Should I take that class online or face-to-face?

Posted on May 9, 2013. Filed under: Uncategorized |

A new study by the CCRC give us some insight into what courses students like to take online vs. on campus. According to the study, if students think the course will be interesting, difficult, or important, they will choose f2f. 

So, what constitutes “easy” courses that students to want to take online? According to the study, which interviewed 46 students at 2 Virginia community colleges, easy = courses students think they can teach themselves from the textbook. 

My take-away: students don’t perceive that the interaction (student-faculty, student-student, student-content interaction) in an online class is similar to the interaction in a face-to-face class. This points out to me the wide variety of quality in online courses. A high quality online course can have student interaction that far exceeds that of a f2f class (you can’t sit quietly in the back of the classroom in an online class). But many online classes may not meet that standard.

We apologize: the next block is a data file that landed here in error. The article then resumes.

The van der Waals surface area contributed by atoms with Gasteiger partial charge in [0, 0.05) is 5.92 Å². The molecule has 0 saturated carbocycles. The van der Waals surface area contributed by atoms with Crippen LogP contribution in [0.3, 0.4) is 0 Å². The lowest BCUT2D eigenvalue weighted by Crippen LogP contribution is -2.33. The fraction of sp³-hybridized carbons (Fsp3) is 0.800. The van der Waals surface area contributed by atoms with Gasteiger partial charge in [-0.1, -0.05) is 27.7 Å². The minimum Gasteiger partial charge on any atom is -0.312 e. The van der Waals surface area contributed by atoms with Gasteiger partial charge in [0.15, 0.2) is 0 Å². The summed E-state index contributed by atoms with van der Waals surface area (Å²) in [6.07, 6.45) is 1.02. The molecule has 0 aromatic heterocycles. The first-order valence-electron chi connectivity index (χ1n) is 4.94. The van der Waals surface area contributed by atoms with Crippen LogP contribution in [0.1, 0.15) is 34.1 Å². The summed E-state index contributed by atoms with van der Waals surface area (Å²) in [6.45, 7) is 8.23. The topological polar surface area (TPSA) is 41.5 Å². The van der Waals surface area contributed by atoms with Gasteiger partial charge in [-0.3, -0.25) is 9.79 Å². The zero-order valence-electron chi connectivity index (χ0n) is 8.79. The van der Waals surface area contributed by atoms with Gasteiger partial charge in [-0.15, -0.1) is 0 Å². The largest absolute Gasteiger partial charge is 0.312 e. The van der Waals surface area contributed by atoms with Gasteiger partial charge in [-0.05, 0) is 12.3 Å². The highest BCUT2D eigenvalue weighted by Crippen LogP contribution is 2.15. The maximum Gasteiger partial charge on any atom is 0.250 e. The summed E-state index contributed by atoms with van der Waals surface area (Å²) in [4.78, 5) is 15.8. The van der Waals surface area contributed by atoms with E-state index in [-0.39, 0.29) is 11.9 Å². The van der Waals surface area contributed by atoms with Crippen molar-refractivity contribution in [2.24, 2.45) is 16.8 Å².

Unfortunately, I think that when online education was newer and we all knew less about pedagogy and had fewer tools for engagement at our disposal, online courses may have been more like correspondence courses (with the addition of discussion forums). That model may have soured many students (and many faculty) on online courses. But today’s online courses have tremendous potential for engaging activities, multimedia, and the easy incorporation of universal design principles. It is up to faculty and the instructional designers and technologists who work with them to make use of these approaches and tools so that tomorrow’s students will not see online = teach yourself and f2f = the teacher teaches you (equations in which both answers are wrong). In any mode, the emphasis needs to be on learning, not teaching. I do agree with the students in the study who perceived the importance of their access to and connection with a faculty member who cares about their learning. I just think that it is equally possible in online and f2f courses.  

 

he researchers conducted one-on-one interviews with students and found the majority “felt they did not learn the course material as well when they took it online,” according to the study. “For most students, this deficit was due to reduced teacher explanation and interaction.”

Yes, small sample size,

 


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